Earlier this year, Blue Cross Blue Shield of Michigan’s Pharmacy Services team received a prior authorization request from a hospital prescribing the drug Onfi® for a patient. The medication, used to treat a rare and severe seizure disorder, was prescribed to a young adult being discharged from the hospital. The medical chart notes stated the patient was taking 10 mg tablets of Onfi twice daily in the hospital, but the pharmacy request was for 20 mg tablets to be given twice daily – double the dose. This error could have caused the patient central nervous system depression, low blood pressure, sedation, trouble breathing and possibly coma or death. Luckily, the Blue Cross clinical pharmacist reviewing the case noticed the difference and immediately called the nurse to verify the treatment plan and correct the dose. Hospital discharge is a complex process and a time of significant vulnerability for patients. Sometimes when you’re sick, you see your primary care doctor who is familiar with your health care. But other times, you might find yourself seeing a handful of new specialists or being treated at a hospital. Those situations—when your treatment moves from one health care setting or provider to another—are known as “transitions of care,” and they are the most common cause of medication errors. An estimated 60 percent of all medication errors occur during a patient’s transition of care. One health care provider might prescribe you medication or create a new treatment plan and not effectively communicate that to you and your other health care providers. Or a simple clerical error could be made. That’s exactly what happened to the Blue Cross patient’s Onfi prescription. So, how does something like this happen? Lack of communication. Most pharmacists do not have access to patients’ medical charts, making it nearly impossible for them to identify dosage errors like this. Luckily, there are ways you can be proactive and reduce the risk of this kind of error from happening.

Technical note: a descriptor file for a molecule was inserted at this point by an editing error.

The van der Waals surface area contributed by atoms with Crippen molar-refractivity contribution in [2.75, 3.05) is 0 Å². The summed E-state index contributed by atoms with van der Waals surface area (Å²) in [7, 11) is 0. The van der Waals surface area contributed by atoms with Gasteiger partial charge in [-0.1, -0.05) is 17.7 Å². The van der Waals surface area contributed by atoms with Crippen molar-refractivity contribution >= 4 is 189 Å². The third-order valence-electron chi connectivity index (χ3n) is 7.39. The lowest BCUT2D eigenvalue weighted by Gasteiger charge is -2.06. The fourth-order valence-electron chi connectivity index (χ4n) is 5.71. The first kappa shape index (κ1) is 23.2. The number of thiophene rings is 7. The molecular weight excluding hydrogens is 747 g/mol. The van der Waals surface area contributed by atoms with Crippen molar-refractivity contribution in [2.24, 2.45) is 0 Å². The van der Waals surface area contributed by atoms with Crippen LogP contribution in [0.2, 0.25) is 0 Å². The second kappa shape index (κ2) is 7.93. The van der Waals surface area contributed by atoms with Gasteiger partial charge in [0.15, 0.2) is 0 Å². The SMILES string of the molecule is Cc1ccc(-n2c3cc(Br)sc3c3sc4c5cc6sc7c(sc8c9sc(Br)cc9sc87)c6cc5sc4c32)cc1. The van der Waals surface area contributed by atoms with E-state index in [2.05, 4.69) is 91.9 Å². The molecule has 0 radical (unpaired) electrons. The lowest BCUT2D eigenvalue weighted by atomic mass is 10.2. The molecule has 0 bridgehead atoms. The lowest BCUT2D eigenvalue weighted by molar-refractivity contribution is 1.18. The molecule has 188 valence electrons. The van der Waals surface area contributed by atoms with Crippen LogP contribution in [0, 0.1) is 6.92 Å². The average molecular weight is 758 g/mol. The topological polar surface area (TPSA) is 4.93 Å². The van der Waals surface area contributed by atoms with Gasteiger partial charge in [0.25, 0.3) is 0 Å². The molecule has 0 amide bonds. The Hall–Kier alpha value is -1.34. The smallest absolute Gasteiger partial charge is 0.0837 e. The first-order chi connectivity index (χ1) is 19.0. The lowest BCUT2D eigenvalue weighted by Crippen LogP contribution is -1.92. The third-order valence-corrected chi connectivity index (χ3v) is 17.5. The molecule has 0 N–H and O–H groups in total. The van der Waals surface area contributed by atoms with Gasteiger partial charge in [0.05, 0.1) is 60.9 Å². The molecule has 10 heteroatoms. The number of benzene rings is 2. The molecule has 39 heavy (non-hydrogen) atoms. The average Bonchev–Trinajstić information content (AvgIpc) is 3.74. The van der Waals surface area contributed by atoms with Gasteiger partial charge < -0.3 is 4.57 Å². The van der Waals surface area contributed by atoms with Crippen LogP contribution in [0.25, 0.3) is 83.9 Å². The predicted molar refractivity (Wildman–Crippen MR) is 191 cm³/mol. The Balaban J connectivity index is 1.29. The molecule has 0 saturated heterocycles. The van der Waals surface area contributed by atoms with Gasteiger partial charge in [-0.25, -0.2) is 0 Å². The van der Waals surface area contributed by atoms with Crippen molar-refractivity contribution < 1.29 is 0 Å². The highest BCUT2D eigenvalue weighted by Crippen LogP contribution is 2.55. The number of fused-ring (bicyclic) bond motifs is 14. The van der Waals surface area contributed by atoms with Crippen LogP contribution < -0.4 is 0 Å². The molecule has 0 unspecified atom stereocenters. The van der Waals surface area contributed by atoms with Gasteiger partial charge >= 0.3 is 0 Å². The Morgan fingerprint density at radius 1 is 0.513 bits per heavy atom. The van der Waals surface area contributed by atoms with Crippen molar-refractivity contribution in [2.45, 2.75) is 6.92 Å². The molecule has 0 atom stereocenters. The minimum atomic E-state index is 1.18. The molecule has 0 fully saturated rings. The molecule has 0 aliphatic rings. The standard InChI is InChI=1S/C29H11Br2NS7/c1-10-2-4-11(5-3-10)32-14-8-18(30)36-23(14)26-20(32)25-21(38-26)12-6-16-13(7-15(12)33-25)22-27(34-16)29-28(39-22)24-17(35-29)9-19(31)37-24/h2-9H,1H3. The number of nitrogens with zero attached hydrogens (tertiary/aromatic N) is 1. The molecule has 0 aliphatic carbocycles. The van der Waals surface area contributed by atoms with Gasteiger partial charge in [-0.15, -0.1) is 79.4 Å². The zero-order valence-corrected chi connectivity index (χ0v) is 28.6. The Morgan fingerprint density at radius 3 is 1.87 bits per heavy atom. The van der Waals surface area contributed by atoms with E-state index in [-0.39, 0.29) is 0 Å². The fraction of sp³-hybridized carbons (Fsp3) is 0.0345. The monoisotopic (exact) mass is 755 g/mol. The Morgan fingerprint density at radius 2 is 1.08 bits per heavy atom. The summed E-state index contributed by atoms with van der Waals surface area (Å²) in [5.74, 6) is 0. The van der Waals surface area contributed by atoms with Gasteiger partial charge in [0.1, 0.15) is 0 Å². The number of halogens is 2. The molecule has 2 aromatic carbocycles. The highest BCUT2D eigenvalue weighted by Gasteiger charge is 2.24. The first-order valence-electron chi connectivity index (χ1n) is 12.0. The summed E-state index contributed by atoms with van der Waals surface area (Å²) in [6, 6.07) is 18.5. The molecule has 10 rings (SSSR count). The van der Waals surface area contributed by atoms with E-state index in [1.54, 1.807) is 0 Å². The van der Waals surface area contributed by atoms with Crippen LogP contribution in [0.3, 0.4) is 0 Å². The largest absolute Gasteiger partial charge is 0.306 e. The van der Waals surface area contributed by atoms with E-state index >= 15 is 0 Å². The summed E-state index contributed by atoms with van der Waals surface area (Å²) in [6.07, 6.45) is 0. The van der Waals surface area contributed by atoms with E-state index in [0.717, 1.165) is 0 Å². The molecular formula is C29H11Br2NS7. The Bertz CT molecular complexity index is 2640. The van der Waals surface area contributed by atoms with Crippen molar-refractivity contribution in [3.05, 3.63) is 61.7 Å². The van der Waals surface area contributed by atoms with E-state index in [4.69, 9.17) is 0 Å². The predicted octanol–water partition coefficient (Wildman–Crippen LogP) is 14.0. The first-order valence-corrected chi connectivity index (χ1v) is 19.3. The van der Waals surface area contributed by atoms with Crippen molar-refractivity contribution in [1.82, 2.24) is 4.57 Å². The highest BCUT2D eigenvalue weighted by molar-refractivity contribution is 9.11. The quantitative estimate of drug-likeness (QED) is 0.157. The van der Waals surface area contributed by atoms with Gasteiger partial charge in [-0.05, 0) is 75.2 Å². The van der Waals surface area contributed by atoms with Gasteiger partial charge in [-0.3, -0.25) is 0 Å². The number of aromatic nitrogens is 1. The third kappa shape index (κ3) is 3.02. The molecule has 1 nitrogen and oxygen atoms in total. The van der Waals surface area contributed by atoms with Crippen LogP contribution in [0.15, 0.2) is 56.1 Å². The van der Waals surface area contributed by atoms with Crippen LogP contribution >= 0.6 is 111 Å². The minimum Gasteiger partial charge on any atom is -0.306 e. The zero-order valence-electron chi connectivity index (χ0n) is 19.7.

- Carry an updated list of current medications: Your list should include the drug name, dosage, frequency and what the drug is used for. You should also include any over-the-counter medications and vitamins or supplements you take, as they may interact with certain prescription drugs. Be sure to present this list to any health care provider who oversees your care.
- Always ask questions about your prescriptions and treatment regimens: Ask your doctor or pharmacist about the medications you are prescribed, what they’re for, how you should take them and what you can expect.
- Stick to one pharmacy: Fill all your prescriptions at one pharmacy so the pharmacist has a list of your medications and can catch any potential interactions between drugs.
- Play an active role in your care: Always review your new prescriptions and discharge papers when you leave a doctor’s office, urgent care center or hospital. Bring those with you to review with your pharmacist, as a way to catch mistakes.
- Don’t skip follow-up appointments: Be sure to keep your follow-up appointments with your doctor and discuss medication changes, side effects and treatment plans. An open line of communication between you and your health care providers reduces the risk of errors and helps identify potential problems.
If you would like to read more about prescriptions and pharmacy-related topics, check out these posts:
- 5 Things to Keep in Mind When Taking Your Medications
- How to Talk About Prescriptions with Your Health Care Providers
- How do I know if I’m Allergic to Certain Medications
Photo Credit: Army Medicine